Sunday, 4 February 2007

Forever forever

It was one of those days that felt like an invitation, the stretched bodies of thin clouds flung through the sky like hurried handwriting. Come, come. Come to the sea…

A half-hour by train from Edinburgh is the small coastal town of North Berwick, home to the Scottish Seabird Centre. We quickly discovered we were too early in the year to catch a glimpse of any of the numerous species that nest on the small outlying islands, including the famous Bass Rock.

Even so, there was no sense of disappointment. When we arrived the tide was out and the beach was wide and being kissed at its edge by the kind North Sea. For the whole day, time felt suspended, just like summers when we were small. When we were still part of the rhythm of things, the sun rising, sweeping through the air and setting again, all to the sound of our footsteps as we played, oblivious yet completely inside each and every moment.

This was Saturday by the sea, kids playing kickball, the smallest ones digging in the sand before being hauled to their feet and then carried by grandma back to the car or maybe the ice cream stand. One girl just lying there in the dip she had created, her arms and legs moving lazily up and down, her sand angel darkening beneath her as she reached the damp layers and the saltwater began to soak into her corduroy trousers. Still the angel flew, slowly and languidly into the earth.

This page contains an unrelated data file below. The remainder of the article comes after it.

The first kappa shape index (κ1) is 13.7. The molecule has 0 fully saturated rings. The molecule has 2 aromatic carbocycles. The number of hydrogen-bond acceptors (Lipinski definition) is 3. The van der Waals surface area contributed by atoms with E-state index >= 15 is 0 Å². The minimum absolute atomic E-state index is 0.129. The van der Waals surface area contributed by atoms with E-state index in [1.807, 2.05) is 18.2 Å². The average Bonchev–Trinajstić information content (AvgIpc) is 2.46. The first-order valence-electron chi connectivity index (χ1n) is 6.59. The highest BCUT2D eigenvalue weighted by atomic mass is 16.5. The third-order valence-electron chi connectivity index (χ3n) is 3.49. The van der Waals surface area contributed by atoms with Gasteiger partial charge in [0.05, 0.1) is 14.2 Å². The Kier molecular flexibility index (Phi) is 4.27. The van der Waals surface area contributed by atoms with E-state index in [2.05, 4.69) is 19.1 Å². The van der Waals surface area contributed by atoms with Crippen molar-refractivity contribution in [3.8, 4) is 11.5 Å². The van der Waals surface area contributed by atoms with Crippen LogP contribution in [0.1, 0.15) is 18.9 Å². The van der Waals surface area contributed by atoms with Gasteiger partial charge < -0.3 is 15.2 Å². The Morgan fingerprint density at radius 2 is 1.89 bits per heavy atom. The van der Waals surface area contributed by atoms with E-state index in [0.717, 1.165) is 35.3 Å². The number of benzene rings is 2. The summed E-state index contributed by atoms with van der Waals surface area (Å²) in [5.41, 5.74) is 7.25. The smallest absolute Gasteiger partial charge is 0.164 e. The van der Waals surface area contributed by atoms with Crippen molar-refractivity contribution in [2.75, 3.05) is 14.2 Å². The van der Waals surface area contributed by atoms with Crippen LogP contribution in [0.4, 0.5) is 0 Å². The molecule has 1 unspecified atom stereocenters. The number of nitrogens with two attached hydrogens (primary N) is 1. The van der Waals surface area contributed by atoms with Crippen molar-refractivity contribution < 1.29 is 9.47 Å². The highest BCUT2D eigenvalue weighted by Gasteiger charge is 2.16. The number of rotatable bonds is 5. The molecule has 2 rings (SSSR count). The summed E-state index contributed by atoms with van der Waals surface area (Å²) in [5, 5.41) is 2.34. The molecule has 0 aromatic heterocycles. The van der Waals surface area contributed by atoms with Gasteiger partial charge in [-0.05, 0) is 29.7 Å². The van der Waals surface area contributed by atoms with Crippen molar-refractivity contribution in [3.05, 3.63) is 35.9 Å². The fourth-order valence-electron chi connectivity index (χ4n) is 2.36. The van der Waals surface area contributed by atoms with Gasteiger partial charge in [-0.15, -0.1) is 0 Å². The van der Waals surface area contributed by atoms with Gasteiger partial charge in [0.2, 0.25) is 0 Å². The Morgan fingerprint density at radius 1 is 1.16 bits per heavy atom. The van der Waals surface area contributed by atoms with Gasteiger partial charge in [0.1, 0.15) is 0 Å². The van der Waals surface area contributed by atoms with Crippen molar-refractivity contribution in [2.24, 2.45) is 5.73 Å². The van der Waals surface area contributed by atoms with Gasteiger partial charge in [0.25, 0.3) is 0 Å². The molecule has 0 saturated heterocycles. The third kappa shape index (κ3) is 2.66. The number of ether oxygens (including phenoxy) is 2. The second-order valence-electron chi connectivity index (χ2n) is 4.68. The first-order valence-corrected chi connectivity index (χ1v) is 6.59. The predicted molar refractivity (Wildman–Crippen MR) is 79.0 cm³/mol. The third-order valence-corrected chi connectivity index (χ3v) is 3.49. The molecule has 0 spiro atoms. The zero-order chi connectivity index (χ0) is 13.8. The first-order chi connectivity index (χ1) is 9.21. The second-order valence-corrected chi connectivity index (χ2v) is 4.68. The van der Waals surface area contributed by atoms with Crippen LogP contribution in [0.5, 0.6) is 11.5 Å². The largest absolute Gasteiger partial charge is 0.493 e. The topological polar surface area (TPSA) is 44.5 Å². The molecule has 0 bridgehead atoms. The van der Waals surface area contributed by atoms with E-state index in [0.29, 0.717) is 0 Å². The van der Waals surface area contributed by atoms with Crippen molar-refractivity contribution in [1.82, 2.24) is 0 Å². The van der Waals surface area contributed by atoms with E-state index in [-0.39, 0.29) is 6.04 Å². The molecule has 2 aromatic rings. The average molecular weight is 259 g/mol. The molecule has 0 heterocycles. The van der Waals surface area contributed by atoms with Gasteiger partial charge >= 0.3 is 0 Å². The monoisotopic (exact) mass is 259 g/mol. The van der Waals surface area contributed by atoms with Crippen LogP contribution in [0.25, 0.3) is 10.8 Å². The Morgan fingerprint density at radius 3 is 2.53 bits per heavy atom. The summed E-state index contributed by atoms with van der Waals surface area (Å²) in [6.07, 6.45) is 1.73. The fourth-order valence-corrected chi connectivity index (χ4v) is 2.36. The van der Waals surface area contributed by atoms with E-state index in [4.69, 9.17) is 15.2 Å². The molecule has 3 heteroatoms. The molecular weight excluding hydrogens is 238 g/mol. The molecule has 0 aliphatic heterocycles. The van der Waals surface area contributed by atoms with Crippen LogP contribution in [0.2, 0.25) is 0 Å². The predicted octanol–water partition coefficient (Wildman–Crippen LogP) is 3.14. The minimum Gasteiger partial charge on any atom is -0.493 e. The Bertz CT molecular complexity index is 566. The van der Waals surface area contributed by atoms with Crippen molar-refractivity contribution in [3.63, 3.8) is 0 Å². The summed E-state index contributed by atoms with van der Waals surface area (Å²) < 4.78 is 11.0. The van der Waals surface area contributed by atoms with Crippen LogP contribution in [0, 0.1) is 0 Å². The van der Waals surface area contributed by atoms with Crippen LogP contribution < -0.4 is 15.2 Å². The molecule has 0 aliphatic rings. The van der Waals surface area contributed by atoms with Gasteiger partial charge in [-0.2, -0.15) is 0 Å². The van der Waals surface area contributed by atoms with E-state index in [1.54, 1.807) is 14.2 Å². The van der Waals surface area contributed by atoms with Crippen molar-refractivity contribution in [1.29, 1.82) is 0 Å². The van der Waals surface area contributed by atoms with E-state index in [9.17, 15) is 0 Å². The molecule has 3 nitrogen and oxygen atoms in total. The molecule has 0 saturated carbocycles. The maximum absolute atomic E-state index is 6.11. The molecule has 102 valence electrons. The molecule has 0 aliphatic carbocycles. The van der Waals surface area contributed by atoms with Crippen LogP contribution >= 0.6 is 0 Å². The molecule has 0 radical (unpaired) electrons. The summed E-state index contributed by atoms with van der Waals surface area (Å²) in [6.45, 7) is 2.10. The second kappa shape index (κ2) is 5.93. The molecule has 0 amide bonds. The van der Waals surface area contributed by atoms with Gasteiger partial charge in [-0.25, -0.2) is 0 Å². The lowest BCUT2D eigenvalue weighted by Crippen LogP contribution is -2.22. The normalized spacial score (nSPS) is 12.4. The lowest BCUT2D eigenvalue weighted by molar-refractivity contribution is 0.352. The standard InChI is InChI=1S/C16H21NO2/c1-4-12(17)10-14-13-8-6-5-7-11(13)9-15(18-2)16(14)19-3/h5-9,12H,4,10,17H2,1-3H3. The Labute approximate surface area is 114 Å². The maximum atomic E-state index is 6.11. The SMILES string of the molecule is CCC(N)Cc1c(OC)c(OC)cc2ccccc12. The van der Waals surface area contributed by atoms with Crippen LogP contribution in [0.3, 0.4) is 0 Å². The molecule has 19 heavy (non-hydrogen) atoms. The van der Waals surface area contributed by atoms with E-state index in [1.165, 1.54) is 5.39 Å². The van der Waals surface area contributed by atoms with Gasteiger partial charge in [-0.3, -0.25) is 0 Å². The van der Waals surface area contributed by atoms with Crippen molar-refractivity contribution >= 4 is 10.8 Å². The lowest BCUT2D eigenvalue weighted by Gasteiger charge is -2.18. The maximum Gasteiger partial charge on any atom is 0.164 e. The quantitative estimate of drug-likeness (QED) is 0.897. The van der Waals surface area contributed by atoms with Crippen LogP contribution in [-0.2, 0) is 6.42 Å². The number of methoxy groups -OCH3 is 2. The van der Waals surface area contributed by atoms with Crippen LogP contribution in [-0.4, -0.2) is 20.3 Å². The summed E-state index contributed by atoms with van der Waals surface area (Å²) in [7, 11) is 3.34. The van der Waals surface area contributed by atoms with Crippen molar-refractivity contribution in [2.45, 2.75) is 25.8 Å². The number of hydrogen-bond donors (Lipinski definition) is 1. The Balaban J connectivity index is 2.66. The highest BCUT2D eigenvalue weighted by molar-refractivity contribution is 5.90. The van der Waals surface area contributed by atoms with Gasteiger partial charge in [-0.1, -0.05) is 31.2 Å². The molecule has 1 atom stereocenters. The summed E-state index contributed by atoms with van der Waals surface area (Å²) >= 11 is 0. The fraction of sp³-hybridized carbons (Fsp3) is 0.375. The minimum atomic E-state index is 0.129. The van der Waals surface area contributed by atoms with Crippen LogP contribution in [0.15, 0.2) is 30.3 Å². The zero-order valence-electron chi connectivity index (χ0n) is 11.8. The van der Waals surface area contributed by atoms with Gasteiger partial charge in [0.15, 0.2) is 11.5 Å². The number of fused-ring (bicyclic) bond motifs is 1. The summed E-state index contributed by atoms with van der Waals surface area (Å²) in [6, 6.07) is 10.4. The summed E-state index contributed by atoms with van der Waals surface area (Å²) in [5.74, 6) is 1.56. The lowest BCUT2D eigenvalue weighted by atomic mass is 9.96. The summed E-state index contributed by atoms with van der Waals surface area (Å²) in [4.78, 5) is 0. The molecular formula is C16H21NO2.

We climbed The Law, a 613-foot volcanic rock just outside of town. On the way I fell in love with one gnarled tree that stood beside a long rock wall. Up and up we lumbered, over the new grass that was sprouting in the middle of winter, until we reached the top and the strong wind made me feel unsteady and a bit queasy. For many years a whale’s jawbone was perched at the top of hill, but after the last one began to succumb to the weather it was taken down and not replaced. Traditionally villagers used the hill for signal fires, an idea that always fills me with joy. I love the rawness of it – huge fires as messengers in the darkness. The lone burly creature up there in the dark, tending the sentences of sparks as they rise and die, rise and die.

Late afternoon and we stood again by the sea, the deep yellow of the sun pushing into everything, warming it even as the temperature began to drop. The tide had nearly finished coming in but the waves still seemed so tired - they just curled and drooped onto the sand before whispering a few feet and withdrawing. Perhaps they had forgotten why they had come and decided to turn back toward the sea, where all their memories are kept, forever moving forever forever.

No comments: